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An Impact and Cost-Benefit Evaluation of the Oxford House Substance Free Transitional Housing Model

Award Information

Award #
Funding Category
Congressional District
Funding First Awarded
Total funding (to date)

Description of original award (Fiscal Year 2005, $662,455)

This project was competitively reviewed and satisfies all the requirements as stated in the solicitation/letter (Re-Compete) of the EVALUATION OF PROJECTS SUPPORTED BY BYRNE MEMORIAL FUNDS.

This research is designed to study the impact and cost-benefit of adding an Oxford House model of transitional housing to a local community corrections system. Oxford Houses were founded in 1975 to provide an innovative substance-free residential environment for recovering alcoholics. Oxford Houses offer a self-directed community setting, where residents are primarily under the supervision of their peers rather than professional staff. It is not treatment, but an adjunct to treatment. Washington County (Oregon) Community Corrections has received Byrne Grant funds to add 12-15 new Oxford Houses in the community.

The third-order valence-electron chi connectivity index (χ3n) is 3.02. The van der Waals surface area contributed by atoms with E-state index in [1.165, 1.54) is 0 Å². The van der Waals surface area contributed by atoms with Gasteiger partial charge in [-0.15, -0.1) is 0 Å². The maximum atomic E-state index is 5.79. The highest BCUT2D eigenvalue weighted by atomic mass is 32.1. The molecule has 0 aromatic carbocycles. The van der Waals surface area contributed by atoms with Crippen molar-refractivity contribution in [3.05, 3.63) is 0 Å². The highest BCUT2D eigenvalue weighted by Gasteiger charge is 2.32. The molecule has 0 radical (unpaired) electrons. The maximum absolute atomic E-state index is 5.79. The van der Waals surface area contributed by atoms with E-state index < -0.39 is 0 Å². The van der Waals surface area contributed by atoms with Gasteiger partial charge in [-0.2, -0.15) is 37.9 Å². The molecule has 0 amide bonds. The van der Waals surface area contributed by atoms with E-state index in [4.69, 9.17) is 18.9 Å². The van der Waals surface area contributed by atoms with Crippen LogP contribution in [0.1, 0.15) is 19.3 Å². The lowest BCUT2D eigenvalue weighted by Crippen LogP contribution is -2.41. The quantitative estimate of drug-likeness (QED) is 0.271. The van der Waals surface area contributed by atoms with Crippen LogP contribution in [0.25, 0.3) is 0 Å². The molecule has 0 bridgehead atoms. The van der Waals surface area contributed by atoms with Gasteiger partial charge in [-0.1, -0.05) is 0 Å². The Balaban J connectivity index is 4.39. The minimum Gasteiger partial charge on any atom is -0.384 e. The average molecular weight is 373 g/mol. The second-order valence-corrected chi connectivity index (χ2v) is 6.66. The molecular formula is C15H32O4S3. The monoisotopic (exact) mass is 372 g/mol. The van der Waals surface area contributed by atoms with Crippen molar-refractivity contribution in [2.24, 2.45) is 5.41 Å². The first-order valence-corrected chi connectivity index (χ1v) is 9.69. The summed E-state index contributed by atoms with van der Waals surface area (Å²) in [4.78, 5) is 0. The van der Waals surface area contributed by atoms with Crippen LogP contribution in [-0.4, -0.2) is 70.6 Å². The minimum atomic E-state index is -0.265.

This research will answer four key policy questions:
1) Do these transitional services provide measurable improvements in self-sufficiency and positive community adjustment for the participants?
2) Do transitional services and community supervision produce significant reductions in subsequent drug abuse and criminal offending?
3) Are there differential effects depending on offender risk levels and general characteristics?
4) What are the relative costs and benefits of these transitional programs to the taxpayers of Washington County?

Date Created: May 15, 2005